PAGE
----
Green Roof At Penn. Children’s Hospital Contributes To Leed Potential

July 26, 2013

At Pennsylvania State Hershey Children’s Hospital, a 6,000 square-foot green roof terrace was installed. It is the LiveRoof Hybrid Green Roof System.

Plant Roof.  Image credit:

Plant Roof.
Image credit:

One thing that stood out in the introduction video was the ability to design the green roof system to achieve whichever patterns and colours you like, so it doesn’t only have to be a flat patch of green plants.  There can be flowers, etc. They shouldn’t even be called green roofs, as they can be other colours as well! (as you can see in the beautiful photograph above)

Apart from aesthetics, the green roof provides storm water management and insulation (because of the soil). Did you know that due to it’s insulation properties, soil is able to trap heat long enough to keep a home warm all day?

“Incorporation of natural spaces like green roofs helps Penn State Hershey fulfill our mission of providing comprehensive care to sick or injured children and their families, care that is focused on them and designed to help them heal not only physically, but spiritually and emotionally as well,” said Penn State Hershey Medical Center director of design and construction, Richard Aradine, in a press release. “Inclusion of these green spaces also puts us in a good position to achieve LEED certification for the new Children’s Hospital building, a commitment we’ve made for all new construction on our campus.”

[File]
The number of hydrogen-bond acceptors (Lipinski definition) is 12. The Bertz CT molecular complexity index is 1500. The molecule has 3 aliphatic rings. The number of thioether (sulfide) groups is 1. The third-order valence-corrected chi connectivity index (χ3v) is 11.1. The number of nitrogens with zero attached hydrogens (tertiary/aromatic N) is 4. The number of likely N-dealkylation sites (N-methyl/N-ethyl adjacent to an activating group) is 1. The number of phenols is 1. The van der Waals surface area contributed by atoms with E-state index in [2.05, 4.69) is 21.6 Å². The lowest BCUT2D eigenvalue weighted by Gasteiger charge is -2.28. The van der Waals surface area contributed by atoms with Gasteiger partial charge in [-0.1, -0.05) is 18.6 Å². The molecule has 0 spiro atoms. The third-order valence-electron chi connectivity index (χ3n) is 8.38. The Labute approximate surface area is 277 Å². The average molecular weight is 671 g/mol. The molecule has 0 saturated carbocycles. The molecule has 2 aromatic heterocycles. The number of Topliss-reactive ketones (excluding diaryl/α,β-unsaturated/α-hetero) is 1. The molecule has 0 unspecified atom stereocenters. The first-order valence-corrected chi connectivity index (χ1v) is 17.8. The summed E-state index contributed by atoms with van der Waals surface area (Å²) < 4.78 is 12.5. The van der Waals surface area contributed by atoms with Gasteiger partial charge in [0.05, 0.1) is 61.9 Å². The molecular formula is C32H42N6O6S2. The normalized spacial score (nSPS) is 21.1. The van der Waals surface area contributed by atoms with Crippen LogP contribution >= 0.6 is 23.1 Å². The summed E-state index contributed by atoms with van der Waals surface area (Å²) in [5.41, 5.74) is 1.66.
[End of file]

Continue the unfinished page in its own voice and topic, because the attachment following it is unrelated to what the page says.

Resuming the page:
There was no mention of gardens, though, but wouldn’t it be nice for it to serve as a garden as well? Maybe it can!

There is a saying that goes “grow food, not lawns.” This saying sheds light on the fact that people spend a significant amount of money watering and fertilizing lawns, and, on top of that, they spend money having them cut afterwards when they grow too much.

Garden fruits and vegetables do not need to be cut, just eaten and/or sold. They save money instead of costing you. It doesn’t get much better than that!

Source: Jetson Green




Nicholas Brown

writes on CleanTechnica, Gas2, Kleef&Co, and Green Building Elements. He has a keen interest in physics-intensive topics such as electricity generation, refrigeration and air conditioning technology, energy storage, and geography. His website is: